By David Lammers, Contributing Editor
Buoyed by strong investments in China, 200mm wafer production is seeing a re-awakening, with overall 200mm capacity expected to match its previous 2006 peak level by 2019 (Figure 1).
Speaking at a SEMI/Gartner market symposium at SEMICON West, SEMI senior analyst Christian Dieseldorff said over the next few years “we don’t see 200mm fabs closing, in fact we see new ones beginning operation. To me, that is just amazing.”
The numbers back up the rebound. Excluding LEDs, the installed capacity of 200mm fabs will reach about 5.3 million wafers per month (wspm) in 2018, almost matching the 2007 peak of 5.6 million wspm. As shown in Figure 1, By 2019 as new 200mm fabs start up in China, 200mm wafer production will surge beyond the previous 2007 peak, a surprising achievement for a wafer generation that began more than 25 years ago. Figure 2 shows how capacity, which held steady for years, is now on the increase.
Case in point: On the opening day of Semicon West, Beijing Yangdong Micro announced a new OLED 200mm fab that will be opening in the second half of 2018 to make OLED drivers, according to Dieseldorff.
Over the past few years, Japan-based companies have closed 10 200mm fabs, mostly outdated logic facilities, while expanding production of discrete power and analog ICs on 200mm wafers. But with China opening several new 200mm fabs and the expansions of existing 200mm fabs worldwide, SEMI sees an additional 274,000 wafer starts per month of 200mm production over the 2015-2018 period, adding expansions and additional fabs, and subtracting closed facilities.
“One message from our research is that we believe the existing 200mm fabs are full. Companies have done what they can to expand and move tools around, and that is coming to an end,” he said. SEMI reckons that 19 new 200mm fabs have been built since 2010, at least six of them in China.
Dieseldorff touched on a vexing challenge to the 200mm expansion: the availability of 200mm equipment. “People have problems getting 200mm equipment, used and even new. The (200mm) market is not well understood by some companies,” he said. With a shortage of used 200mm equipment likely to continue, the major equipment companies are building new 200mm tools, part of what Dieseldorff described as an “awakening” of 200mm manufacturing.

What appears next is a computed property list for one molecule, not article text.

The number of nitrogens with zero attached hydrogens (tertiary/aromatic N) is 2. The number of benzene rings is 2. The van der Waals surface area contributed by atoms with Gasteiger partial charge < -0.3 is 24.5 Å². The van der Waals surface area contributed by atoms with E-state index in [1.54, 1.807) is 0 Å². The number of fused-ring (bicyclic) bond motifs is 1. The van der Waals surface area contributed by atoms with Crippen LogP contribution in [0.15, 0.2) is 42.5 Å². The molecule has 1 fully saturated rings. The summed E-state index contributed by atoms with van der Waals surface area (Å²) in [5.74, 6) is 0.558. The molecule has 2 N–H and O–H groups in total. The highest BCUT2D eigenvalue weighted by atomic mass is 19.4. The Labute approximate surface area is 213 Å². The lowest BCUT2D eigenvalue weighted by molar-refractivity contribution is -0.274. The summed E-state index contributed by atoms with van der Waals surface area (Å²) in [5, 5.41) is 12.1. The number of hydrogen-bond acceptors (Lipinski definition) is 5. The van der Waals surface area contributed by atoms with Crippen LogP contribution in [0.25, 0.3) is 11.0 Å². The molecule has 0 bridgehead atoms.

China is serious
Sam Wang, a research vice president at Gartner who focuses on the foundry sector, voiced several concerns related to 200mm production at the SEMI/Gartner symposium. While SMIC (which has a mix of 200mm and 300mm fabs) has seen consistently healthy annual growth, the five second-tier Chinese foundries – — Shanghai Huahong Grace, CSMC, HuaLi, XMC, and ASMC — saw declining revenues year-over-year in 2015. Overall, China-based foundries accounted for just 7.8 percent of total foundry capacity last year, and the overall growth rate by Chinese foundries “is way below the expectations of the Chinese government,” Wang said.
The challenge, he said, is for China’s foundries which rely largely on legacy production to grow revenues in a competitive market. And things are not getting any easier. While production of has shown overall strength in units, Wang cautioned that price pressures are growing for many of the ICs made on 200mm wafers. Fingerprint sensor ICs, for example, have dropped in price by 30 percent recently. Moreover, “the installation of legacy nodes in 300mm fabs by large foundries has caused concern to foundries who depend solely on 200 mm.”
But Wang emphasized China’s determination to expand its semiconductor production. “China is really serious. Believe it,” he said.
New markets, new demand
The smart phone revolution has energized 200mm production, adding to a growing appetite for MEMS sensors, analog, and power ICs. Going forward, the Internet of Things, new medical devices, and flexible and wearable products may drive new demand, speakers said at the symposium.
Jason Marsh, director of technology for the government and industry-backed NextFlex R&D alliance based in San Jose, Calif., said many companies see “real potential” in making products which have “an unobtrusive form factor that doesn’t alter the physical environment.” He cited one application: a monitoring device worn by hospital patients that would reduce the occurrence of bed sores. These types of devices can be made with “comparatively yesteryear (semiconductor) technology” but require new packaging and system-level expertise.
Legacy devices made on 200mm wafers could get a boost from the increasing ability to combine several chips made with different technologies into fan out chip scale packages (FO CSPs). Bill Chen, a senior advisor at ASE Group, showed several examples of FO CSPs which combine legacy ICs with processors made on leading-edge nodes. “When we started this wafer-level development around 2000 we thought it would be a niche. But now about 30 percent of the ICs used in smart phones are in wafer-level CSPs. It just took a lot of time for the market forces to come along.”
More coverage from this year’s SEMICON West can be found here.